Meanwhile in Mexico, in the fourth annual government report, president Enrique Peña Nieto outlines the work carried out by the Financial Investigation Unit of the Ministry of Finance, which is responsible for combating money laundering, identifying illegal estates, simulations and illegal operations. In one section it points out: "Disarticulated criminal organizations: zero".
The former chavista governor of the State of Bolívar from 2004 to 2017 changed overnight from excessive media exhibitionism to low profile. His departure to Mexico completed the circle of the retirement plan he had been preparing while on civil service. He was now staying in the same country where the businesses of his daughter's husband flourished, which he had significantly fostered from his positions in Guayana. Now, with financial sanctions imposed on him by Canada and the United States, Francisco José Rangel Gómez prefers to stay under the radar.
Six out of every ten Venezuelan sex workers killed abroad since 2012 were in Mexico. In that country it is often about attractive girls who work as high-level company ladies or night-time waiters, businesses directly managed by organized crime. There are many clues that lead to the Guadalajara New Generation Cartel at the peak of this trade in people, with the complicity of others such as Los Cuinis and Tepito. Often the human merchandise becomes the property of capos and assassins, with whom he knows the hell of the femicides
A study by Mexican authorities confirms what the palate of the Venezuelans quickly detected: There is something odd in the Mexican canned tuna that comes in the combos of the Local Supply and Production Committee (CLAP). At least three of the brands that the poorest homes have consumed in the country since March 2016, when the state plan was formalized, have high proportions of soy, a vegetable protein that although not harmful, it does not have the same taste and protein contribution of tuna. Behind the addition of soy there is an operation to reduce costs where all the intermediaries, handpicked by the Venezuelan Government to buy the goods, have participated.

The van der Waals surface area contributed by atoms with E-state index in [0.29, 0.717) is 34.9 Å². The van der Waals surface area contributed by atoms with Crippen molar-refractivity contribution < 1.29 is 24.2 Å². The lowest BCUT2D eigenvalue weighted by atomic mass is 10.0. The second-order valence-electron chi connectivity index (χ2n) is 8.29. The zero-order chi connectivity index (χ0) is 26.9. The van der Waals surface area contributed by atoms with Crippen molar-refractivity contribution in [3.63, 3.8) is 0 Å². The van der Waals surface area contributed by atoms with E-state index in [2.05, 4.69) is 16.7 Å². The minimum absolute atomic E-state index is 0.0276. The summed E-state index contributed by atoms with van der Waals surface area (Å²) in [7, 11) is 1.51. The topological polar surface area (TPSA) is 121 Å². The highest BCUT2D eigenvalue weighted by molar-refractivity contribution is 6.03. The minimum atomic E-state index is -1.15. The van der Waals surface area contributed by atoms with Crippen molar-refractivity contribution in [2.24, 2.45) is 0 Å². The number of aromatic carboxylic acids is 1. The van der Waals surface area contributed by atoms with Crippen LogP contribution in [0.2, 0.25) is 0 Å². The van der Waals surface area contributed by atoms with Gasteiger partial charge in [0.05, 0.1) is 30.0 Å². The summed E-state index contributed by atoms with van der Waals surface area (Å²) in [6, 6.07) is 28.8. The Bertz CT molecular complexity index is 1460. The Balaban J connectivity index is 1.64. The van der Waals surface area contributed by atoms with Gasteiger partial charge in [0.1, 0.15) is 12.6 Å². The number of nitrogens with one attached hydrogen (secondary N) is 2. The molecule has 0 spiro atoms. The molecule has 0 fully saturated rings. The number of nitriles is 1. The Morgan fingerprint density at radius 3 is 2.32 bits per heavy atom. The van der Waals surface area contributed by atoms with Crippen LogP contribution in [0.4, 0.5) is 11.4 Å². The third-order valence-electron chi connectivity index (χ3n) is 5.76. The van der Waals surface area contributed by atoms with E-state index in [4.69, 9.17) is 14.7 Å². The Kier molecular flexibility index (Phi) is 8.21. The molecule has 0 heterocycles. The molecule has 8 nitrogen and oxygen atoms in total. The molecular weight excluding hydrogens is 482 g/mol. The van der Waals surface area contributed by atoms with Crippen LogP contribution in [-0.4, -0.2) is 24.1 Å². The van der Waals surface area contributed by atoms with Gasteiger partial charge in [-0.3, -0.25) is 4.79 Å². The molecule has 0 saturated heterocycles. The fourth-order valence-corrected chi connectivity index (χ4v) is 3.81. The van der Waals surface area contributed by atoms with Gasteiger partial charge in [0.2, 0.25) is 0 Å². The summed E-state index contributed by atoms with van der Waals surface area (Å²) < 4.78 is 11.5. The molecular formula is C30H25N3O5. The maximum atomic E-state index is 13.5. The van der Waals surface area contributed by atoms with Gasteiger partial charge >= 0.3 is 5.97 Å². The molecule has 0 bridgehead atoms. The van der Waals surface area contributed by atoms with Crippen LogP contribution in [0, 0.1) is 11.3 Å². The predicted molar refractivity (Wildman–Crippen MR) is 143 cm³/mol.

Even though there are new brands, a new physical-chemical analysis requested by Armando.Info to UCV researchers shows that the milk powder currently distributed through the Venezuelan Government's food aid program, still has poor nutritional performance that jeopardizes the health of those who consume it. In the meantime, a mysterious supplier manages to monopolize the increasing imports and sales from Mexico to Venezuela.
Mexican authorities blame Venezuelan authorities for not verifying the quality of the products included in the combos for the Local Supply and Production Committee (CLAP). Even though the companies provided false information on the packaging, they wash their hands with bureaucratic technicalities and continue granting export permits. In Venezuela, no official wants to talk about it. For months, the Government of Nicolás Maduro bought and distributed among the poorest several powdered milk brands of the lowest quality.
In Mexico, there is a long tradition of cheating in the supply of dairy products packaged for social programs. Hence, it should not be surprising that the Venezuelan corruption had found in that country the perfect formula to include in the so-called CLAP Boxes a paste purchased at auction price as cow's powdered milk. For a mysterious reason, ghostly or barely known companies are the ones monopolizing purchase orders from Venezuela.